Fifth step: To confirm their promise of purity, love of family obligations and holy growth
Sixth step: To follow principles of Dharma (righteousness)
Seventh step: To nurture an eternal bond of friendship and love
Jalastnchana (Blessing of the Couple)
The parents of the bride and groom sanctify the couple by dipping a rose in holy water and sprinkling the water over the pair.
Sindhoor (Red Powder)
The groom applies a spot of vermilion, a red pigment, to the bride’s forehead and welcomes her as his life-partner.
Aashirvad (Parental Blessing)
The parents of the couple give their blessings. The couple touches their parents’ feet as a sign of esteem.
Menhdi (Henna Ceremony)
Where the traditional painting of the hands and feet with a henna paste. The names of the bride and groom are encorporated into the design (called Mehandi) the wedding night cannot start until the groom has found both names. After the wedding, the bride doesn’t have to carry out housework until the Menhdi has faded away. It is believed that the deeper the colour the stronger the bride’s love for her groom.
Mangalasutra (Thread of Goodwill)
A necklace worn only by married women at the wedding as a symbol of their union.
Bengali Wedding Traditions
Before a Purohit (a priest), the bride and groom and their elders sit down together. They then verify that the couple are not blood relatives and have the same social status. After this, the wedding date is agreed according to the Indian calendar. (Note that there are some time periods when a wedding can’t be held.)
The Aashirwad confirms the marriage union. It takes place in the evening, a couple of days before the actual wedding in the presence of a priest, at the groom or bride’s house. The door is adorned with mango leaves which remain there for a year after marriage. The bride is offered a sari. The groom is given a ring, gold buttons and a watch.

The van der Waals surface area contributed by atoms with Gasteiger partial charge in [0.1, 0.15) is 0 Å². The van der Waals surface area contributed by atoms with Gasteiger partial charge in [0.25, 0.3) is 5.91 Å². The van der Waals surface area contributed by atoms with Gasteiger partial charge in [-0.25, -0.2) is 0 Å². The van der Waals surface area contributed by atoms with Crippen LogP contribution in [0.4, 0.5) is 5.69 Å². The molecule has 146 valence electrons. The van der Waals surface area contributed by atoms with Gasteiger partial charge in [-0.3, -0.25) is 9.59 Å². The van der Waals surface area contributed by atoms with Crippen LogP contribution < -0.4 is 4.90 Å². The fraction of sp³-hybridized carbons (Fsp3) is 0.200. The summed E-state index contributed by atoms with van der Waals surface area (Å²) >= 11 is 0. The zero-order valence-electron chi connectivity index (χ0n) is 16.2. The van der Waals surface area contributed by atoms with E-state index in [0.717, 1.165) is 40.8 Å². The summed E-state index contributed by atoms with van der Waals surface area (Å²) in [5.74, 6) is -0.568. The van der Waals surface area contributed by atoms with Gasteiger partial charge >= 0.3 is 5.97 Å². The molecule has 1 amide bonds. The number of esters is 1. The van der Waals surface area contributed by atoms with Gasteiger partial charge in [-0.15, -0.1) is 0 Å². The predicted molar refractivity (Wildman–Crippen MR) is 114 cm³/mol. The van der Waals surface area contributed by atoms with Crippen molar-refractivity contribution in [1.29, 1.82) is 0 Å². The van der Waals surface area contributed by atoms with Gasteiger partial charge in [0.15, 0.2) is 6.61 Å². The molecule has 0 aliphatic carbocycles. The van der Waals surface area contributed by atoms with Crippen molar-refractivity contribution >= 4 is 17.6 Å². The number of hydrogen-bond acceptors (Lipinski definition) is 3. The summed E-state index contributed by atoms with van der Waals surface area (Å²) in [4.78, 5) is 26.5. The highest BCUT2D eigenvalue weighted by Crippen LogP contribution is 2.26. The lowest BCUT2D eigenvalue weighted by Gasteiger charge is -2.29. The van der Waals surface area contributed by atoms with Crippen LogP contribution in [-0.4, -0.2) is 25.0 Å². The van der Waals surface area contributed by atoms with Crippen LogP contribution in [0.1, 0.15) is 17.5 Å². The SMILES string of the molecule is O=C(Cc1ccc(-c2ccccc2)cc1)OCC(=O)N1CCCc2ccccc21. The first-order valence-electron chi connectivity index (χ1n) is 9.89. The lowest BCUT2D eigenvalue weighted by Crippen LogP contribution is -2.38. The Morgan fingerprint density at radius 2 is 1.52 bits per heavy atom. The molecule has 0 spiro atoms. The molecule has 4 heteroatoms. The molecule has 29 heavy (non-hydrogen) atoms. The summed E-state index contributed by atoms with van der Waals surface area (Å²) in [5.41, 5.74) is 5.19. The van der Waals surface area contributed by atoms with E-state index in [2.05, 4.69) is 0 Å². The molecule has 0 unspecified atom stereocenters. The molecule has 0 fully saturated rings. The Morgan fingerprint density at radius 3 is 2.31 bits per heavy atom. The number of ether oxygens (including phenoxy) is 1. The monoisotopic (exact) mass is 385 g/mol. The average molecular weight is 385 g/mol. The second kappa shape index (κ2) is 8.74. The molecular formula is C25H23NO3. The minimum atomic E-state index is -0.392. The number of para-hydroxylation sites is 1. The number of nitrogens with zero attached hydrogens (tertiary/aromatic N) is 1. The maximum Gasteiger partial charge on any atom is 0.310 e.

The day before the wedding, the priest comes to the house of the bride and the groom and recites a prayer to their ancestors.
On the wedding morning, before the sun rises, the Dodhi Mangal takes place. Up to ten married women go with the couple to a pond. They ask Goddess Ganga to attend the wedding and they then return with a pitcher of water from the pond to bathe the bride and groom. The bride and groom are given fish, curd and rice which will be the only food they eat all day.
The Wedding Ceremony
At the ceremony all relatives are present except the groom’s mother does not attend. An uncle gives the bride away. If mothers aren’t present it’s believed that this will shield the bride and groom from the ‘evil eye’.
The groom is welcomed by people trumpeting conch shells, bells ringing and ululation. The most senior lady of the house puts a silver plate to the groom’s forehead and then the floor, and to the groom again. This is thrice repeated, and then the groom is given sweet treats. Water is then trickled onto the doorstep of the building as the groom enters.
The priest arrives with an idol of God and the service begins. Floral garlands are exchanged. While the ceremony is carried out, dinner is sometimes served. After the ceremony, games are played and songs, poetry and jokes are carried out by family and friends in order to keep the couple up all night.